That Disraeli should have become Prime Minister at all is one of the more surprising contradictions of the Victorian Age. Prejudice against Jews was still strong enough to prevent until 1858 the admission to Parliament of those who followed the Jewish faith, and though this did not affect Disraeli himself, since he had been given Christian baptism at the age of thirteen, he still had to contend with a certain amount of anti-Semitic feeling, especially during the early years of his political career. Nor had his education followed the stereotyped pattern of his great contemporaries. He went neither to a public school nor to a university. Until the age of fifteen he attended a private school where he showed an independence of mind and a flair for acting, both of which qualities earned him the resentment of his headmaster. The more valuable part of his early education then followed at home where he made full use of the extensive library of his bookish father.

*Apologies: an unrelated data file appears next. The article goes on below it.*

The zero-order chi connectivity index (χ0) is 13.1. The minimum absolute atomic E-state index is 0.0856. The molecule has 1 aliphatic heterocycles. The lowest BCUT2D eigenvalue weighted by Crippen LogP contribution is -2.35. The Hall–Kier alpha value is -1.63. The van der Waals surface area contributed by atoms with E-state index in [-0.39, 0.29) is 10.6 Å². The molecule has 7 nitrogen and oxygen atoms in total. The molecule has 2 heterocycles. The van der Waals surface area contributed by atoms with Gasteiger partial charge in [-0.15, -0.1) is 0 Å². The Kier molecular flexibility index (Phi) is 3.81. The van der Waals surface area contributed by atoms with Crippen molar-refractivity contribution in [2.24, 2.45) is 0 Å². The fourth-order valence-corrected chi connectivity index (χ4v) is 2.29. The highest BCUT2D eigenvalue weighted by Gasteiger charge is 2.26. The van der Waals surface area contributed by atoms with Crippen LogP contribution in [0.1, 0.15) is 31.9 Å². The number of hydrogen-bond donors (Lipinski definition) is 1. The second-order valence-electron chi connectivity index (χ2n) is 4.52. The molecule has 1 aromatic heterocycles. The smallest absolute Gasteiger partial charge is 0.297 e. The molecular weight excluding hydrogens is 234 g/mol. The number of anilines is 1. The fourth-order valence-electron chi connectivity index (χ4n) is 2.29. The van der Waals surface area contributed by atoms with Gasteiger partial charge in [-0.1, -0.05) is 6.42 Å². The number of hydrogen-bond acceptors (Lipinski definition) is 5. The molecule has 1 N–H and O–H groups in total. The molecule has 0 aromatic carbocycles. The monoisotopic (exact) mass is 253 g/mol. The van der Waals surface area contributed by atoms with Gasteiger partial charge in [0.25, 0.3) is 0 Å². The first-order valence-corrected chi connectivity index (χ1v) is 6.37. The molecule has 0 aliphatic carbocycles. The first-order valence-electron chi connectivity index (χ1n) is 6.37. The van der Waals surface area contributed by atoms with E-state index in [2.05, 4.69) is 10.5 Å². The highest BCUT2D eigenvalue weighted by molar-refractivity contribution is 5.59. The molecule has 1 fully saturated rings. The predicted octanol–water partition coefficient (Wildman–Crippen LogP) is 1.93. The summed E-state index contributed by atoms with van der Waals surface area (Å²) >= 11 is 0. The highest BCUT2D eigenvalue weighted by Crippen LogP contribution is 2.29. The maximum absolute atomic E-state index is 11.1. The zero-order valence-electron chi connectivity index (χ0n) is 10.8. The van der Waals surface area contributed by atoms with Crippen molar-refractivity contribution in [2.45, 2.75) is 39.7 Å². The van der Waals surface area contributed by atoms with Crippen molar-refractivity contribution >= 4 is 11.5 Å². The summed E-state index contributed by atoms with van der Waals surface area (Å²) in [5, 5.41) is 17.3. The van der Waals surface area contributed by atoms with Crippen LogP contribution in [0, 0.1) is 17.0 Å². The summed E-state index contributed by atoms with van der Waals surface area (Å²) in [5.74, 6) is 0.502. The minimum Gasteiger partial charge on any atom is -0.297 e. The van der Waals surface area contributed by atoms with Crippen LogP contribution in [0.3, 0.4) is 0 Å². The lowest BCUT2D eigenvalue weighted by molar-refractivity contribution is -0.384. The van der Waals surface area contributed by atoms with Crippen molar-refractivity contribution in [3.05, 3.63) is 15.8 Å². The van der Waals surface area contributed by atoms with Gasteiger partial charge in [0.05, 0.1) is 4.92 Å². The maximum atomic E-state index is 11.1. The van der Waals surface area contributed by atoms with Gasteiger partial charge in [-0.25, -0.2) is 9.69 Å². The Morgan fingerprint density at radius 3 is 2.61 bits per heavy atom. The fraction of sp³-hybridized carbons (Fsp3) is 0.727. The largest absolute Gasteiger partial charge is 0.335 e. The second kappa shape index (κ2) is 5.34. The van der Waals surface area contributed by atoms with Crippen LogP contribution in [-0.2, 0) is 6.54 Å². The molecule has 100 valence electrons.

KeywordsPrime Minister Strike Action Conservative Party Social Legislation Trade Union Movement
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